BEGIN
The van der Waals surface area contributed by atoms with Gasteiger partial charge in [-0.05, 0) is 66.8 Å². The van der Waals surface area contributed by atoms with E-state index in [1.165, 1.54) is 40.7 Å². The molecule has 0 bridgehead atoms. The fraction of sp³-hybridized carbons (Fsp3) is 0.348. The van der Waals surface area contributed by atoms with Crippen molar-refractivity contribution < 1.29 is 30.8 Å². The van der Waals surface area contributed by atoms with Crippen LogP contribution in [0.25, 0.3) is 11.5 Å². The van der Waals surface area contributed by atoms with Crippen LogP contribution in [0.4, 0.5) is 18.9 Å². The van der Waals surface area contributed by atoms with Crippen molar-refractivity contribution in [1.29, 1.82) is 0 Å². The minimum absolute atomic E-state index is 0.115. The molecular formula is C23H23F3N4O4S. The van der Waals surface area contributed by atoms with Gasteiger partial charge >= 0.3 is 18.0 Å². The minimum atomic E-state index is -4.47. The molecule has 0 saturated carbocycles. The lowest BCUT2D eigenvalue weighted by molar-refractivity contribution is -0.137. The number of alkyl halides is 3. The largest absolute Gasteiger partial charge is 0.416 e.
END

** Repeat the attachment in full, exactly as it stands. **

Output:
The van der Waals surface area contributed by atoms with Gasteiger partial charge in [-0.05, 0) is 66.8 Å². The van der Waals surface area contributed by atoms with E-state index in [1.165, 1.54) is 40.7 Å². The molecule has 0 bridgehead atoms. The fraction of sp³-hybridized carbons (Fsp3) is 0.348. The van der Waals surface area contributed by atoms with Crippen molar-refractivity contribution < 1.29 is 30.8 Å². The van der Waals surface area contributed by atoms with Crippen LogP contribution in [0.25, 0.3) is 11.5 Å². The van der Waals surface area contributed by atoms with Crippen LogP contribution in [0.4, 0.5) is 18.9 Å². The van der Waals surface area contributed by atoms with Crippen molar-refractivity contribution in [1.29, 1.82) is 0 Å². The minimum absolute atomic E-state index is 0.115. The molecular formula is C23H23F3N4O4S. The van der Waals surface area contributed by atoms with Gasteiger partial charge >= 0.3 is 18.0 Å². The minimum atomic E-state index is -4.47. The molecule has 0 saturated carbocycles. The lowest BCUT2D eigenvalue weighted by molar-refractivity contribution is -0.137. The number of alkyl halides is 3. The largest absolute Gasteiger partial charge is 0.416 e.